So, while it was a tough decision to get rid of the old tablesaw and spring for a new one, I’ve decided that I will keep one memento. I’ll be switching out the fence for the Biesemeyer that was attached to the old saw. In most cases, the fence makes the saw, and I think this will be an improvement here. The fence on this saw has a bit of flex in it. To make up for it, they’ve added a rear locking mechanism, but that’s a bit less convenience than I’m accustomed to. Plus it is in the split-rail style that has become popular among the home center set. Great for shipping purposes. Not overly useful for my purposes.
But while I was in the process, I decided to make some repairs on the fence that were nagging at me. The corner of the fence nearest the operator was beginning to delaminate and some of the plywood plys had begun to work loose and splinter away. It was quickly throwing a good fence out of square. Time to replace the fence board.
Here’s the start of my mobile tablesaw base. I’m riffing off of this design.
Started by dismantling the saw, as is my habit.
Well, I finally had to throw in the towel on my old, second-hand, auction-bought tablesaw. It was my first tablesaw, and I hoped it would be my second-to-last tablesaw, too. My goal was to make it last until I bought “The Last Saw I’d Ever Own.” You know: the 3HP, 52-inch capacity cabinet saw that would have to be dropped in place by crane and not moved again until 2 weeks after my funeral. Read more
New lights to brighten things up:
So my virtual shop took one step closer to reality, this weekend. Step 1 was the lumber rack. Step 2 is to build shelving on the opposite wall so that I could house everything that isn’t woodworking related. After -20° weather had me trapped indoors and going a bit stir-crazy, we finally had a couple weekends warm enough to get out in the garage. In fact, a few of the days were downright pleasant, melting much of the snow away.
So, the plan: sturdy, built-in, floor-to-ceiling shelves in the 15″ strip of space between wall and garage door. Unfortunately, before I could do that, I had to vamoose the little pine slat shelves that were holding garage junk. These shelves have traveled with us since college days. They are now bound for the basement where they will hold basement junk rather than garage junk.
So, before things get better, they got much, much worse:
I’ve been researching a forum post by Howard Acheson today that has alerted me to some information that might have an impact on you — especially if you sell wooden toys. Because some of it is time-sensitive, I thought I’d get it into a blog post ASAP:
There’s been increasing alarm over the looming implementation of certain parts of the Consumer Product Safety Improvement Act (CPSIA). The CPSIA was enacted in reaction to the 2007 lead scares that were tied to children’s toys and other products being imported primarily from China.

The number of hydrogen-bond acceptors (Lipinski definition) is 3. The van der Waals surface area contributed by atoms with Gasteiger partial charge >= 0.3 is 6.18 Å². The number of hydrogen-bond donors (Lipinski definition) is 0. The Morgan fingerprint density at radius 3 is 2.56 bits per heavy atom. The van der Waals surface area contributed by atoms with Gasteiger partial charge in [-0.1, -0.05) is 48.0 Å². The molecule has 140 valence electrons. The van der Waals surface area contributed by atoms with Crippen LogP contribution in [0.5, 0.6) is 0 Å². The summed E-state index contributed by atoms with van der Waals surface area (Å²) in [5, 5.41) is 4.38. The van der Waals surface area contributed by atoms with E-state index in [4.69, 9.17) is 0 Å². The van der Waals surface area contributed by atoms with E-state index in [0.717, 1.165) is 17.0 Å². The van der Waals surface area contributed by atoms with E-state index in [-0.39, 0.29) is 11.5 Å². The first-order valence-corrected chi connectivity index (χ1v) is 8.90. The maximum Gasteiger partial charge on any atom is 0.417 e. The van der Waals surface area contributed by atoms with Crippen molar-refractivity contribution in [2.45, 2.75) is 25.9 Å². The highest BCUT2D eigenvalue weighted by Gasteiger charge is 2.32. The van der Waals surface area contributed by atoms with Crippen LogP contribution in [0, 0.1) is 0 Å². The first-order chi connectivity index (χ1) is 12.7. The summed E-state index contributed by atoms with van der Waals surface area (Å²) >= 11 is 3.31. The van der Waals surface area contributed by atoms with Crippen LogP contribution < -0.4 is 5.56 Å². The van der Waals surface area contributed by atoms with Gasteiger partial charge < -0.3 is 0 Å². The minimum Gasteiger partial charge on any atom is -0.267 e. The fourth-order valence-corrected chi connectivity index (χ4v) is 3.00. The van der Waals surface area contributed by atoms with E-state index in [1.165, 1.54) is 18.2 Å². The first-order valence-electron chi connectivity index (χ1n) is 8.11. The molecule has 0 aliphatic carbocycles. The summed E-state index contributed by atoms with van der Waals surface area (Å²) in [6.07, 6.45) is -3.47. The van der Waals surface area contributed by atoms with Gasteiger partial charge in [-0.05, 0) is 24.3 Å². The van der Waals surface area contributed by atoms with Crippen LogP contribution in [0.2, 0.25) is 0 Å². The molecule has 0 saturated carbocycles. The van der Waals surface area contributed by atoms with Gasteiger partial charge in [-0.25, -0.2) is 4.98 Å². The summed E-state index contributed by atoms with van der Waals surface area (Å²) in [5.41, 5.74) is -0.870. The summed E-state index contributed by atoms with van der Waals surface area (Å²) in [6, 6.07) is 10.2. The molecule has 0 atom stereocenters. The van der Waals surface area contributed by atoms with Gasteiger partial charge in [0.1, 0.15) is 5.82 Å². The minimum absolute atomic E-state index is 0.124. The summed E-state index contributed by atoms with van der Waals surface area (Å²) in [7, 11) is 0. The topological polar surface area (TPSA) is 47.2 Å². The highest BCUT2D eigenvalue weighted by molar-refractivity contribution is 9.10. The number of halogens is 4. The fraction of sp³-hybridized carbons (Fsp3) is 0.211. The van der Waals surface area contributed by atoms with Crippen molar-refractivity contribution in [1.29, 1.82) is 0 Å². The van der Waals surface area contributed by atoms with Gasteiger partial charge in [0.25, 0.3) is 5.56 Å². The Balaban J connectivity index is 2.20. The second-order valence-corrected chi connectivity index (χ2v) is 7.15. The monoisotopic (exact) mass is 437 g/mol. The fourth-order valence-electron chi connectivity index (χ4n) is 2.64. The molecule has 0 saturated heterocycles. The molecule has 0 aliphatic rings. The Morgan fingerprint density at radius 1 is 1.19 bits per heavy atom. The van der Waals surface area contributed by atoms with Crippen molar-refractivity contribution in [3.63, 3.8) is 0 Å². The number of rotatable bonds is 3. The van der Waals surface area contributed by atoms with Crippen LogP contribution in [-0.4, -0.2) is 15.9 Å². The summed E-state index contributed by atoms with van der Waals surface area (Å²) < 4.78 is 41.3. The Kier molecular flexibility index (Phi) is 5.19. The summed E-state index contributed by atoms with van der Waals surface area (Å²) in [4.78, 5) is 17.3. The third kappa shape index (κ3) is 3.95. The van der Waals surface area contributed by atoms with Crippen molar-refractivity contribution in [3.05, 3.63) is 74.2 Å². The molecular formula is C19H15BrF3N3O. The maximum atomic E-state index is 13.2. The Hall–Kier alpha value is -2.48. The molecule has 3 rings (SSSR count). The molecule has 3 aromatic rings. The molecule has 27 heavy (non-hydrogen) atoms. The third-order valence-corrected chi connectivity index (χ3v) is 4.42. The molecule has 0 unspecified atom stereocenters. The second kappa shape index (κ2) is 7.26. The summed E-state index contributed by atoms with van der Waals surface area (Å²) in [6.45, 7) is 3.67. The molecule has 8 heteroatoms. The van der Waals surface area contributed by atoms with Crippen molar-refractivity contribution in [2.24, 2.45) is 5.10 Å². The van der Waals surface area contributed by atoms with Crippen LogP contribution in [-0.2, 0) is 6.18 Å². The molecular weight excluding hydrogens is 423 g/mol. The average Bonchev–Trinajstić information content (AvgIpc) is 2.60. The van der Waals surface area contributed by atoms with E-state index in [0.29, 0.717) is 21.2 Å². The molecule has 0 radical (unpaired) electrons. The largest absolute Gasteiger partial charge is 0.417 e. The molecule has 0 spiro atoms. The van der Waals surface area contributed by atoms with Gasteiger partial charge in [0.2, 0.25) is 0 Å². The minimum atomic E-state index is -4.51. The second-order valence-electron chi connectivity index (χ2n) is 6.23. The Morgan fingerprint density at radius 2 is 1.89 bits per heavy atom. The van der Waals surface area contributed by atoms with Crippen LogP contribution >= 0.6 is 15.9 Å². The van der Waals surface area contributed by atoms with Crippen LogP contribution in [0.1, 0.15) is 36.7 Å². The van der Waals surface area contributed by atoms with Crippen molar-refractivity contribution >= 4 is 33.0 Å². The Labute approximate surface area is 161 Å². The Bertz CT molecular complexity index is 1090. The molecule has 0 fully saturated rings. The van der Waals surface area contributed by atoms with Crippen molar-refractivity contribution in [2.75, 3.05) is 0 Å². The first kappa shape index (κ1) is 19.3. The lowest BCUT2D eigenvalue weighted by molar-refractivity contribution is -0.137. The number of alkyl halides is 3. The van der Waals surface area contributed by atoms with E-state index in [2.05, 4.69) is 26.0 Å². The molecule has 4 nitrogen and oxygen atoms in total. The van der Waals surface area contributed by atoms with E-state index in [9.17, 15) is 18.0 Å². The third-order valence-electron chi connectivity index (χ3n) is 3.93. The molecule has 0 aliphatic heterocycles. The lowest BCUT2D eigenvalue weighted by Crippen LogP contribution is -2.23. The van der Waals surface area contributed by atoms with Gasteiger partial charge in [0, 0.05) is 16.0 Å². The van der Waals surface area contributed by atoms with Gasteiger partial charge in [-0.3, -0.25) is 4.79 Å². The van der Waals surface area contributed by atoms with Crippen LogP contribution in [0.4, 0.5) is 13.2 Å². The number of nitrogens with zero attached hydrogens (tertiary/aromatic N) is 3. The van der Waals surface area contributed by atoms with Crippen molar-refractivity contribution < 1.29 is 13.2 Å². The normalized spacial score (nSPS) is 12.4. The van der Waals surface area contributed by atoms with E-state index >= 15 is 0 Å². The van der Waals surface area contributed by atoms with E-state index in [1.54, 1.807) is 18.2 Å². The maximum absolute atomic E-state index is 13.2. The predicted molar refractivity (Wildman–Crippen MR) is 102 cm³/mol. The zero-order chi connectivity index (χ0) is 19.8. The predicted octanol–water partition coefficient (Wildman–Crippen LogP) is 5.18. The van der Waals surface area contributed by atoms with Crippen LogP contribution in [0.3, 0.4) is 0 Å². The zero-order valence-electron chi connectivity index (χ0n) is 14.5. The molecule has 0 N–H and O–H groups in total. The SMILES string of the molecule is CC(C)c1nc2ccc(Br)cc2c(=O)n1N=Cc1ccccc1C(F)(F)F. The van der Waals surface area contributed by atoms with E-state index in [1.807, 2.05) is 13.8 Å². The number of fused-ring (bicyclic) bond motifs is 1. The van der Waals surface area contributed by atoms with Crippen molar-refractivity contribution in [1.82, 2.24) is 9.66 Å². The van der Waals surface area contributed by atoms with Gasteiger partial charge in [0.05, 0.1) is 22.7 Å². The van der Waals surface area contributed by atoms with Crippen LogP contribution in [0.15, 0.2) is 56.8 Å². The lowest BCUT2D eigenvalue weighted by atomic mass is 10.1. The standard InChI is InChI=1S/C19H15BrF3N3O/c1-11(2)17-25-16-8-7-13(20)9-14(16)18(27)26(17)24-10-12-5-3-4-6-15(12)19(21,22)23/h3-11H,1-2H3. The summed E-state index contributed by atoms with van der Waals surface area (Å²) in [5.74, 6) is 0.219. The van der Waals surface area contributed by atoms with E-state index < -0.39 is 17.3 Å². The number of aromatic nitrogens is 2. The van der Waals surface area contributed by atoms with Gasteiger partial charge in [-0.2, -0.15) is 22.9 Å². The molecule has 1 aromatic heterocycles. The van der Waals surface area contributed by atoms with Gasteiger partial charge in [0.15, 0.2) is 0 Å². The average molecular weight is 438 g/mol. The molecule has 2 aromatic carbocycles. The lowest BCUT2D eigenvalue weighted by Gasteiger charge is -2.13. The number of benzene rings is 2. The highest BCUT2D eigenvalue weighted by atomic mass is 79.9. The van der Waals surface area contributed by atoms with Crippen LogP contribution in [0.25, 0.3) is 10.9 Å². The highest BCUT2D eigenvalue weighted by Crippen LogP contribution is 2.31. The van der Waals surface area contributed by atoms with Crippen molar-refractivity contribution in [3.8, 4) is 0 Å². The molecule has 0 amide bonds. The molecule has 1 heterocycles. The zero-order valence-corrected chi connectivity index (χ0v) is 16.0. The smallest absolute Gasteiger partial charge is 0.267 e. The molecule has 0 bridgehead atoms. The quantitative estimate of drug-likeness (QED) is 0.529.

Among other things, the act, passed in August 2008, requires that manufacturers test and certify that any products intended for children aged 12 and under meet federal requirements for lead and phthalate content. Read more
I’ve been picking away at it slowly as I wait for the truck to warm up in the morning. (Craig, when I’m late for carpooling, this is my excuse.)
But I managed to make some good leaps over the weekend. I’m tackling storage first. Mostly because I need some room to walk in order to get any other serious organization done. So, I got rid of some stuff that needed getting-rid-of. And I built a very sturdy lumber rack (You can find the simple plans in WOOD’s Best-Ever Woodworking Jigs, Homemade Tools & Shop Organizers pub. BEWJHTSO, for short).
Things are looking up. They’re no longer calling me “Hard-Luck Luke” around here. If you read my last post, you’ll remember that I was left with no working computer, a busted tablesaw motor, and a long weekend.
Things took a huge turn this past week:
1) I made a trip to Boston where I got to assist Bob H. in interviewing a certain famous woodworker (2 hints: name rhymes with “form.” First letter: N). Read more
… Deep, dark depression! Excessive misery! If it weren’t for bad luck, I’d have no luck at all! Gloom, despair, and agony on me!
The folks around the office are getting tired of me whining that my home computer is out of commission. A lot of you are saying, “so what? It’s just a computer.” Please bear in mind that, as a multimedia editor, this is the equivalent of going from a 5-packs-a-day habit to a cold-turkey-quit. I’m an unrepentant addict. Read more
Though none of the models represented the exact tools I have, they are close enough that I can do a rough layout of my garage/shop. (A recent move leaves me with a blank slate for a shop. I’ve yet to get organized, but I’ve made a little progress since this entry.)
The nice thing about doing a shop layout in Sketchup is that it is much easier to visualize the results than it was with the little gridded paper and the xeroxed tool icons.